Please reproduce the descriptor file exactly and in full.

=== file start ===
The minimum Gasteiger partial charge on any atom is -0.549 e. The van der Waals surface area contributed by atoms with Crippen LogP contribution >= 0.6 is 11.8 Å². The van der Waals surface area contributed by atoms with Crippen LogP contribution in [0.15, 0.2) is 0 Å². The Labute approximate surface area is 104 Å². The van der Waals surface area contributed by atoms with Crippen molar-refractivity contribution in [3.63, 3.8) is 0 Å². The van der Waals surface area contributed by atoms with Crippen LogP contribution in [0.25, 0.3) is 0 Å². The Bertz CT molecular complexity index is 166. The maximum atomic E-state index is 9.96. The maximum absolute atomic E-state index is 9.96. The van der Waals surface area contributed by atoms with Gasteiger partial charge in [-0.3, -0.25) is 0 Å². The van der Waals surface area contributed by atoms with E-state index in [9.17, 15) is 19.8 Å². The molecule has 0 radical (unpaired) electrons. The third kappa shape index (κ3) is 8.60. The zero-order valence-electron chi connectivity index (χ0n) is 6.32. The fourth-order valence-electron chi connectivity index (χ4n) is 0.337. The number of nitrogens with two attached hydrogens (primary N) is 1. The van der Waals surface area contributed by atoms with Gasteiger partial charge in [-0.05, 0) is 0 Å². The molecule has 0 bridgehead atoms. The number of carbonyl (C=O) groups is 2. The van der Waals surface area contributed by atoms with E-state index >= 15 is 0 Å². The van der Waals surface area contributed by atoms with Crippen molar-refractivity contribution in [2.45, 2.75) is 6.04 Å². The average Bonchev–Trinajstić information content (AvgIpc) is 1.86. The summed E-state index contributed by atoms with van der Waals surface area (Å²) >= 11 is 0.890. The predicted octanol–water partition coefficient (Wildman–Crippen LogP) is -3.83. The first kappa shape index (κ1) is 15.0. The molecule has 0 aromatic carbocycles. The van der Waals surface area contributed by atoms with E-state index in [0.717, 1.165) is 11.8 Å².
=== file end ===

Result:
The minimum Gasteiger partial charge on any atom is -0.549 e. The van der Waals surface area contributed by atoms with Crippen LogP contribution >= 0.6 is 11.8 Å². The van der Waals surface area contributed by atoms with Crippen LogP contribution in [0.15, 0.2) is 0 Å². The Labute approximate surface area is 104 Å². The van der Waals surface area contributed by atoms with Crippen molar-refractivity contribution in [3.63, 3.8) is 0 Å². The van der Waals surface area contributed by atoms with Crippen LogP contribution in [0.25, 0.3) is 0 Å². The Bertz CT molecular complexity index is 166. The maximum atomic E-state index is 9.96. The maximum absolute atomic E-state index is 9.96. The van der Waals surface area contributed by atoms with Gasteiger partial charge in [-0.3, -0.25) is 0 Å². The van der Waals surface area contributed by atoms with E-state index in [9.17, 15) is 19.8 Å². The molecule has 0 radical (unpaired) electrons. The third kappa shape index (κ3) is 8.60. The zero-order valence-electron chi connectivity index (χ0n) is 6.32. The fourth-order valence-electron chi connectivity index (χ4n) is 0.337. The number of nitrogens with two attached hydrogens (primary N) is 1. The van der Waals surface area contributed by atoms with Gasteiger partial charge in [-0.05, 0) is 0 Å². The molecule has 0 bridgehead atoms. The number of carbonyl (C=O) groups is 2. The van der Waals surface area contributed by atoms with E-state index >= 15 is 0 Å². The van der Waals surface area contributed by atoms with Crippen molar-refractivity contribution in [2.45, 2.75) is 6.04 Å². The average Bonchev–Trinajstić information content (AvgIpc) is 1.86. The summed E-state index contributed by atoms with van der Waals surface area (Å²) >= 11 is 0.890. The predicted octanol–water partition coefficient (Wildman–Crippen LogP) is -3.83. The first kappa shape index (κ1) is 15.0. The molecule has 0 aromatic carbocycles. The van der Waals surface area contributed by atoms with E-state index in [0.717, 1.165) is 11.8 Å².